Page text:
View Description Hide DescriptionThe authors present quantum scattering calculations of rate coefficients for the spinorbit relaxation of atoms in a gas of molecules and atoms in a gas of and molecules. Their calculation of the thermally averaged rate coefficient for the electronic relaxation of chlorine in agrees very well with an experimental measurement at room temperature. It is found that the spinorbit relaxation of chlorine atoms in collisions with hydrogen molecules in the rotationally excited state is dominated by the nearresonant electronictorotational energy transfer accompanied by rotational excitation of the molecules. The rate of the spinorbit relaxation in collisions with molecules increases to a great extent with the rotational excitation of the molecules. They have found that the isotope effect in the relaxation of is very sensitive to temperature due to the significant role of molecular rotations in the nonadiabatic transitions. Their calculation yields a rate ratio of 10 for the electronic relaxation in and at room temperature, in qualitative agreement with the experimental measurement of the isotope ratio of about 5. The isotope effect becomes less significant at higher temperatures.

Combined vacuum ultraviolet laser and synchrotron pulsed field ionization study of
View Description Hide DescriptionThe pulsed field ionizationphotoelectron (PFIPE) spectrum of bromochloromethane in the region of has been measured using vacuum ultraviolet laser. The vibrational structure resolved in the PFIPE spectrum was assigned based on ab initio quantum chemical calculations and FranckCondon factor predictions. At energies above the adiabatic ionizationenergy (IE) of , the Br–C–Cl bending vibration progression of is well resolved and constitutes the major structure in the PFIPE spectrum, whereas the spectrum at energies above the is found to exhibit complex vibrational features, suggesting perturbation by the low lying excited state. The assignment of the PFIPE vibrational bands gives the and the bending frequencies for . We have also examined the dissociativephotoionization process, , in the energy range of using the synchrotron based PFIPEphotoion coincidence method, yielding the threshold or appearance energy. Combining the and values obtained in this study, together with the known , we have determined the bond dissociation energies for and . We have also performed CCSD(T, full)/complete basis set (CBS) calculations with highlevel corrections for the predictions of the , , , , and . The comparison between the theoretical predictions and experimental determinations indicates that the CCSD(T, full)/CBS calculations with highlevel corrections are highly reliable with estimated error limits of .

Nuclear quadrupole moment of from highaccuracy atomic calculations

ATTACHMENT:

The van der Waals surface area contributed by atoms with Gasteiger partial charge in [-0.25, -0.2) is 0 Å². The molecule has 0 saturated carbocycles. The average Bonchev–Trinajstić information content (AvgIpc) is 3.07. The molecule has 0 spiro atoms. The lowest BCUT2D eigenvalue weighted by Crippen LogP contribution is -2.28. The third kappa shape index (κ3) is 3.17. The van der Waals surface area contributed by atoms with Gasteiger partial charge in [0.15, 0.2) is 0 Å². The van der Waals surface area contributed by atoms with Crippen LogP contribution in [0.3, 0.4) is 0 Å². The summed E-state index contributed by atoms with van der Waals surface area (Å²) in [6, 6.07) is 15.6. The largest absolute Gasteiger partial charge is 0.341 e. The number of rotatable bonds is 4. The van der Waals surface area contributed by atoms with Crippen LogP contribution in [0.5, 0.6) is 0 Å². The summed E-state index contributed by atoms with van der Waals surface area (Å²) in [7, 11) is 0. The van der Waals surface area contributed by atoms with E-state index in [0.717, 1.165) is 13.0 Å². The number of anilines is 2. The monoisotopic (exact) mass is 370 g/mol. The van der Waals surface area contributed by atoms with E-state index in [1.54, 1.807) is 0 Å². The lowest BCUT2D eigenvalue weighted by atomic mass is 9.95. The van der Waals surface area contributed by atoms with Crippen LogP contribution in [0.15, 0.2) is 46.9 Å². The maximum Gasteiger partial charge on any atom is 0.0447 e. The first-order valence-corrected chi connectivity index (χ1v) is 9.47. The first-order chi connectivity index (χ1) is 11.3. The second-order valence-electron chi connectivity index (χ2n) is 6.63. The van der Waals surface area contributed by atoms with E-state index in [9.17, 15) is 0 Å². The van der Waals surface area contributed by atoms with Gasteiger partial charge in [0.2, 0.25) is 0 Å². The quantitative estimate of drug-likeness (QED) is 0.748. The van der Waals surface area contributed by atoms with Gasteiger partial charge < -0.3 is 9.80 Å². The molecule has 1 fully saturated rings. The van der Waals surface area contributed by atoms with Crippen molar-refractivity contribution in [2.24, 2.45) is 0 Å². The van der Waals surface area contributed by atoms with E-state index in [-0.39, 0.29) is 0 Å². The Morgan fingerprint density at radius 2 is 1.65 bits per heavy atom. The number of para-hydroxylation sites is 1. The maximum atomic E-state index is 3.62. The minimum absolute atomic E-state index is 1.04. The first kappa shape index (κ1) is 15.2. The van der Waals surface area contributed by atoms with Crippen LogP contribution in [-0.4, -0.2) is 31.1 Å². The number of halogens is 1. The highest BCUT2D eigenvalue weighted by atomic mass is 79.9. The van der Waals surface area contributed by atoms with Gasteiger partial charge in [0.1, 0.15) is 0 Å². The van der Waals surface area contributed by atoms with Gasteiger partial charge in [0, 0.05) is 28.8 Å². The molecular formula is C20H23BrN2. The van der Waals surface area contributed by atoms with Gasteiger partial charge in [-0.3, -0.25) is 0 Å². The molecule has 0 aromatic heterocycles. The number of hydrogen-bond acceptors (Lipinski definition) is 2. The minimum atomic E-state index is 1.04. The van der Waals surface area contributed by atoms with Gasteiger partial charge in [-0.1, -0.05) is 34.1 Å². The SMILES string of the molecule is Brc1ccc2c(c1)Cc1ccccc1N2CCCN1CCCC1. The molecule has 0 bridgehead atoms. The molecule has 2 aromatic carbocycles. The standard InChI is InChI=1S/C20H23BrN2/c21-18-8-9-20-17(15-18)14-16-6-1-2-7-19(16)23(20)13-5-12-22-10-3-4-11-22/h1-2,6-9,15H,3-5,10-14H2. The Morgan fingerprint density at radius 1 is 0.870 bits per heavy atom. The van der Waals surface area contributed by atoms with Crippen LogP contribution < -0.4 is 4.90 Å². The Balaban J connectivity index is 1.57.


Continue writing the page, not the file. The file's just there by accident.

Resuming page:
View Description Hide DescriptionThe electric field gradient (EFG) at the gold nucleus is calculated using a finite field approach, to make the extraction of the nuclear quadrupole moment from experimental nuclear quadrupole coupling constants possible. The fourcomponent DiracCoulomb Hamiltonian serves as the framework, 51 of the 79 electrons are correlated by the relativistic Fockspace coupled cluster method with single and double excitations, and the contribution of the Gaunt term, the main part of the Breit interaction, is evaluated. Large basis sets (up to uncontracted Gaussians) are employed. Energy splittings of the and levels, rather than level shifts, are used to extract the EFG constants, as the former remain linear with up to , whereas the latter display significant nonlinearity even at Larger values lead to larger energy changes and better precision. Excellent agreement (0.1%) is obtained between values derived from and data. Systematic errors connected with neglecting triple and higher excitations, truncating the basis and orbital active space, and approximating the Gaunt contribution are evaluated. The final value of is . It is lower than the muonic and agrees within error bounds with the recent value of obtained from molecular calculations.

Photoelectron studies of neutral in helium droplets
View Description Hide DescriptionPhotoelectron spectra of neutral silver trimers, grown in ultracold helium nanodroplets, are recorded after ionization with laser pulses via a strong optical resonance of this species. Varying the photon energy reveals that direct vertical twophotonionization is hindered by a rapid relaxation into the lower edge of a longliving excited state manifold. An analysis of the ionization threshold of the embedded trimer yields an ionization potential of consistent with the value found in the gas phase. The asymmetrical form of the electron energy spectrum, which is broadened toward lower kinetic energies, is attributed to the influence of the matrix on the photoionization process. The lifetime of the excited state was measured in a twocolor pumpprobe experiment to be .